My daughter, Ellie, has been with me on two most significant events in my life when loss hit me hard. The first one was a dreary November day in 2004 when my husband and I were separated, and I took two of our five dogs to be put down. The vet spread several worn floral quilts on the floor of the stainless steel examination room, and I sat on them, cradling the dogs on my lap as he administered an injection that put them to sleep. Once they were breathing peacefully, he gave the injection that would keep them sleeping "forever." I remember his tender words about "sleeping forever." I had spent the last year carrying Lucy and Fred to their "spots" outside where they relieved themselves, and cleaning and bathing them after those all-too-frequent times when I miscalculated their needs and their incontinence left them sitting, although obliviously, in a mess. They were blind, deaf, and well, really, just wasting away. But still...they nuzzled my legs when I walked by -- something the vet chalked up to instinct -- that part was hard for me to capitulate when it came to quality of life issues for them. Once they were gone in my arms, I cried -- sobbing so uncontrollably that the vet offered to drive me home. A combination of missing Lucy and Fred and wondering who was I to play God? I declined the vet's offer -- then, too, recalling my mother's advice not to be self-indulgent. But at the end of that day, as my youngest son sat with me in the family room in our old house, my daughter walked in the door. She was in college then, and she and her brother had planned her surprise visit to me.
So, this past weekend, Ellie and her fiance Larry were with me as well. For Sunday lunch, I made the pasta my mother used to make for our Sunday lunches at her country house. My youngest son was there as well, and it was not until Ellie made a toast to "Mommy-Mommy" (the name my children called my mother -- a play on the words "Mommy's Mommy" coined by my oldest son when he was probably three) that I began to cry - tears interrupted by something that suddenly, and thankfully, made us all laugh. But the tears exposed my grief. Until that moment, I'd managed to keep my emotions under control throughout the weekend. Each time over the weekend when my husband reached for my hand, I pulled away: His tenderness, I feared, would only unleash my precarious emotions.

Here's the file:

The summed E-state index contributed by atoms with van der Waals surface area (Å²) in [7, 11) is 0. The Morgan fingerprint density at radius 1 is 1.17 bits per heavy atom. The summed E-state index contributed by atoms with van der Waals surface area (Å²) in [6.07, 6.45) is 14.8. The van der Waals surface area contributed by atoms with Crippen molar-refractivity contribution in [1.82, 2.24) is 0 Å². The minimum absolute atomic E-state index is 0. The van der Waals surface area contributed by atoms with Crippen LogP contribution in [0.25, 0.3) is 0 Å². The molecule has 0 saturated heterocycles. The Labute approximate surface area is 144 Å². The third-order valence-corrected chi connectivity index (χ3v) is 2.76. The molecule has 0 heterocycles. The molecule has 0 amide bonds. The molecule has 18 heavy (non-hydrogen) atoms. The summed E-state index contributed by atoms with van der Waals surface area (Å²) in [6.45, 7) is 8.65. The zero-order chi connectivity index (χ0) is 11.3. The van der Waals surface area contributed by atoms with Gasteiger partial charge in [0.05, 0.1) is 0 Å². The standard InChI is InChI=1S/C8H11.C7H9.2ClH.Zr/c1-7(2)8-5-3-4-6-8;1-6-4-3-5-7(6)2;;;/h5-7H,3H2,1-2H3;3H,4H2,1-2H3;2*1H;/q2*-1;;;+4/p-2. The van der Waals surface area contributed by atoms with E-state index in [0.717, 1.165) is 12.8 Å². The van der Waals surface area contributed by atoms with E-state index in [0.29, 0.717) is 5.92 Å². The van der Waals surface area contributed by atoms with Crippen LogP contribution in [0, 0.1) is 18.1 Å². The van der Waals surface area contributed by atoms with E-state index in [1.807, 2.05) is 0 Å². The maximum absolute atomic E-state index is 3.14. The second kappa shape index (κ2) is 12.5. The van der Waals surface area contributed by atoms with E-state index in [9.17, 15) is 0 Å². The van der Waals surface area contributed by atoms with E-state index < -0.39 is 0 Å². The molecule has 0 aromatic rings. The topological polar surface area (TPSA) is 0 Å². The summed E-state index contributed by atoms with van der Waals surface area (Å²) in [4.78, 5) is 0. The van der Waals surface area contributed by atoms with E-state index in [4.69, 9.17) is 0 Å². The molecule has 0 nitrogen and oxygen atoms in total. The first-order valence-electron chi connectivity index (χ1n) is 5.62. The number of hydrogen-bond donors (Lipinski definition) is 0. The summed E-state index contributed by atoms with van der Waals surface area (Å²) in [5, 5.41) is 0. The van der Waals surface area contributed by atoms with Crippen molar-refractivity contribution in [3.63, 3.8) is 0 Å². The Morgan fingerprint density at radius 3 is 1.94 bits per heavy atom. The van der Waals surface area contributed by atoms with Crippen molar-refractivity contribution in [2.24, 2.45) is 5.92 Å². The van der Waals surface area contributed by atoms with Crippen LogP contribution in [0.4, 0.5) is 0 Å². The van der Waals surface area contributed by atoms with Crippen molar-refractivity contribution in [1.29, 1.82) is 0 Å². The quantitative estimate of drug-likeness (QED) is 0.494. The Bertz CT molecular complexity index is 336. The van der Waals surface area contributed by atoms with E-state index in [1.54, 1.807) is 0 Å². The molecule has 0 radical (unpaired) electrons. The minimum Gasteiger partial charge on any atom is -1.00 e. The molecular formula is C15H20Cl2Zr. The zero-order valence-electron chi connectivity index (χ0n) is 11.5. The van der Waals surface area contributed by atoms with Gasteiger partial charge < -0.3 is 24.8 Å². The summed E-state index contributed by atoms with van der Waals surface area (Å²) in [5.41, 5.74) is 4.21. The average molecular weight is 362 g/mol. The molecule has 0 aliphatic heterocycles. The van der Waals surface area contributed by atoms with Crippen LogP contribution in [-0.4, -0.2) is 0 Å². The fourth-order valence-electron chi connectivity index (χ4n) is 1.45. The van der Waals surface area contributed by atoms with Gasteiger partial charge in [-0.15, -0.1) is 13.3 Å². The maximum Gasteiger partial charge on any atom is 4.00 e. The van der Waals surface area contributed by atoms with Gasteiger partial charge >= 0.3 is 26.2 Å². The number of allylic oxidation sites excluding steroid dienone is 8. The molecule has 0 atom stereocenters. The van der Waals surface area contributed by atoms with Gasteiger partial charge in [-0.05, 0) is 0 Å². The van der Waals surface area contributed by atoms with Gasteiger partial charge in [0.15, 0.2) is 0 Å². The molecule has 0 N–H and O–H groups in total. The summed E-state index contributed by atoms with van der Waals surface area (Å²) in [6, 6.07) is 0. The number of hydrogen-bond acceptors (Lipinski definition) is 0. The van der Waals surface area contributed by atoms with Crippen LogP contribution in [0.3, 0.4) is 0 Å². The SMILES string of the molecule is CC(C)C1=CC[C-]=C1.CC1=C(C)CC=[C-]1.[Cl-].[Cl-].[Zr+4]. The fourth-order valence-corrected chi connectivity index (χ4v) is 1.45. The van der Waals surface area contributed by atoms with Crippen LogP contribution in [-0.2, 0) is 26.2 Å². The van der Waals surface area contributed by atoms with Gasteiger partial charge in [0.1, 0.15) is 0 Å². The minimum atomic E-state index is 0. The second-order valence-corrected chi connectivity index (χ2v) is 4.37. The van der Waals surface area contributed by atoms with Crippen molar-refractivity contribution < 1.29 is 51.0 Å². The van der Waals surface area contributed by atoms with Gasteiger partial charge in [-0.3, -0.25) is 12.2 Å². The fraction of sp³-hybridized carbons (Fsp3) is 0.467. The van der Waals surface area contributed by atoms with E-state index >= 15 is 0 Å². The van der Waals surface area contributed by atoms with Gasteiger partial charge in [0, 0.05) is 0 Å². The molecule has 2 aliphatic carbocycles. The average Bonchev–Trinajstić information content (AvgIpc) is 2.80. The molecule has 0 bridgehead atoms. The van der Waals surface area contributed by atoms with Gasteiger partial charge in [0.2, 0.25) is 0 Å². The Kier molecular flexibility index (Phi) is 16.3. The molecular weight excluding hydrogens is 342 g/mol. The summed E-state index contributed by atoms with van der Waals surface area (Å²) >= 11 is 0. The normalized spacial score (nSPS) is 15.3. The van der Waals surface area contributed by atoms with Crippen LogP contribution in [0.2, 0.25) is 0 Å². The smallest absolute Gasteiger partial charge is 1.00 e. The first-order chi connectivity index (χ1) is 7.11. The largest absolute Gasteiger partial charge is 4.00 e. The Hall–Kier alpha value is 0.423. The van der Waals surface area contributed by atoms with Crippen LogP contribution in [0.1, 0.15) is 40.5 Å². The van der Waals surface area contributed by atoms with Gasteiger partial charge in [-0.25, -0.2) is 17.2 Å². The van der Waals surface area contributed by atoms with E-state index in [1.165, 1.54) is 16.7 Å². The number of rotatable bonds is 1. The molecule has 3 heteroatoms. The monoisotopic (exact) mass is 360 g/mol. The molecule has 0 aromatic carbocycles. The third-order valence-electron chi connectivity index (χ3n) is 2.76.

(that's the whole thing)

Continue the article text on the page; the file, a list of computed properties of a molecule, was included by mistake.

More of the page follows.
This weekend, we shopped for the dress I will wear to Ellie and Larry's wedding. On one hand, I thought that shopping for that dress was sacrilege under the circumstances, but my husband said my mother would have been the first to say that I should get on with my life despite her absence.
"She probably would have wanted to go with you," my husband said.
I laughed. "No, she would not have wanted to go with us," I said. "She would have said that she didn't understand why I was buying a dress when the wedding is not for six months."
It felt good to remember my mother in a real way. After I chose the dress, I had this feeling that my mother would likely not have approved of it -- a notion that made me shake my head and smile. I believe that it is essential to remember her with a good sense of reality -- no fantasies. I loved her and love her without illusions. I loved her despite the fact that she was a mother who did not love shopping with me. And now I love her because of all ways I knew her and because of all the ways I have come to understand her.
My daughter looked beautiful this weekend. I could not stop gazing at her. Her skin suddenly glows, her jaw line is defined, and has lost the round look of a child. She is delicate and graceful. Her speech is thoughtful and measured. Her laughter fills a room. She has changed: There is a peacefulness about her. I wish my mother were here to see how she has blossomed.
The candle with the wooden wick burns slowly. Each time I pass it in the hallway, sitting beside the bouquet of white flowers, I stop, pause, think, focus on some image of my mother. I also picture the circles in my life -- my husband, our children and those who are the loves of our childrens' lives. I believe that image of a circle is the key to life going on. Living quietly with purpose. Cherishing family. Remembering not to forget one single moment and to be present in each one.
The sun shines so strong today that I had to pull down the blinds for the first time this year. I listen over and over again to My Heart and Soul by Michael Paulo -- it haunts me in just the right kind of way. Nothing like the sweet wailing of a saxophone to feed a soul.